Years have passed and mercifully prejudices have as well. I now see country as a parallel to soul and folk. Older country music in particular strikes a deep cord in me. The rawness and honesty is a refreshing blast in comparison to much music and I sometimes find myself "with a tear in my beer" after listening to Hank Williams sing of love's betrayal.

Hope you enjoy these tracks:

Carter Family - Can the Circle be Unbroken

Hank Williams - Your Cheatin' Heart

Patsy Cline - She's got you

Tammy Wynette - Stand by your man

Thursday, January 05, 2006

Wednesday, January 04, 2006

Terry Brown: Slow Playing Tape Deck

Noisemakers Unite!

This is a video that will play on your browser via Google Video.

Tuesday, January 03, 2006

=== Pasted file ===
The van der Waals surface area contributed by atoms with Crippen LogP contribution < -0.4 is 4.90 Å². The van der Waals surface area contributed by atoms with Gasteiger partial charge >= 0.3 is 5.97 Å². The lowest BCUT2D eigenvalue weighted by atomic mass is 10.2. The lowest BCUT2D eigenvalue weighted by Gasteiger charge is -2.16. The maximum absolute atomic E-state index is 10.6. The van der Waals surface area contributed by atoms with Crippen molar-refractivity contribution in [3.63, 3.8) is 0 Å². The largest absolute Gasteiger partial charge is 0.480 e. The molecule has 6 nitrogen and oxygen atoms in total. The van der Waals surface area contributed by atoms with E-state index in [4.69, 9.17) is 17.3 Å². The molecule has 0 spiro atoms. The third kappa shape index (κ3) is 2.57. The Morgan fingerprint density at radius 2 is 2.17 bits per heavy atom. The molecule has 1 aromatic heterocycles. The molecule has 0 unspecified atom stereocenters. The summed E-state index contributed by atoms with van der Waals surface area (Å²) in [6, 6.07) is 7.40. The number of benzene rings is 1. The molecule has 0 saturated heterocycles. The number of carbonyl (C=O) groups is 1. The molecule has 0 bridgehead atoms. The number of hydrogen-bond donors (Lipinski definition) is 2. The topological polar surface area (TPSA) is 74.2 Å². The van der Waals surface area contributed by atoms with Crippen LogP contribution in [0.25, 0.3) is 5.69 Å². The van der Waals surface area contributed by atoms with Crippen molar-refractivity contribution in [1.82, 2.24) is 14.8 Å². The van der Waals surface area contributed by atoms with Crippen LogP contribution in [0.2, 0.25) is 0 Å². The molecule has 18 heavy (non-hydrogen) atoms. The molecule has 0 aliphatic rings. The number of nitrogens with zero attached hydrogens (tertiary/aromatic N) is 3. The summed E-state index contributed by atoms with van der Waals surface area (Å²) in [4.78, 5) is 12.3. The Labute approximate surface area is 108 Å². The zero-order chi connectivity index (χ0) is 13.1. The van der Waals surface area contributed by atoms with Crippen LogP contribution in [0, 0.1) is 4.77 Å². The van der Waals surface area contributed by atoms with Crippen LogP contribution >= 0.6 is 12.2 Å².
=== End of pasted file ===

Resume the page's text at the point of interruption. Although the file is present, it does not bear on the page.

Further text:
This is the film that brought me and my wife together. After living in Europe for several years in the 1990s I found myself down on my luck and back in the states. After a series of misadventures I landed in a warehouse space that I shared with an old high school friend. In the process of being converted to a liveable home, it was filled with roaches and power tools but had 20 foot ceilings and called out for conversion. Halfway through the project he picked up and moved to Houston, leaving me alone but still paying half the rent. Unknown to me, he was contacted by my future wife and sublet his half of the rent under the condition that she would move in several months later. Much to my surprise she showed up and demanded my removal! I declined and we compromised that I would stay until she returned from a trip to Europe that she planned. Needless to say, she was beautiful. However, her determination to get rid of me initially cooled any ardor I might have felt towards her. Several days into her stay I discovered her movie stash and was overwhelmed. Blade Runner! My favorite movie of all time! Not to mention the complete Star Wars trilogy, Dune, Casablanca... a treasure trove of films!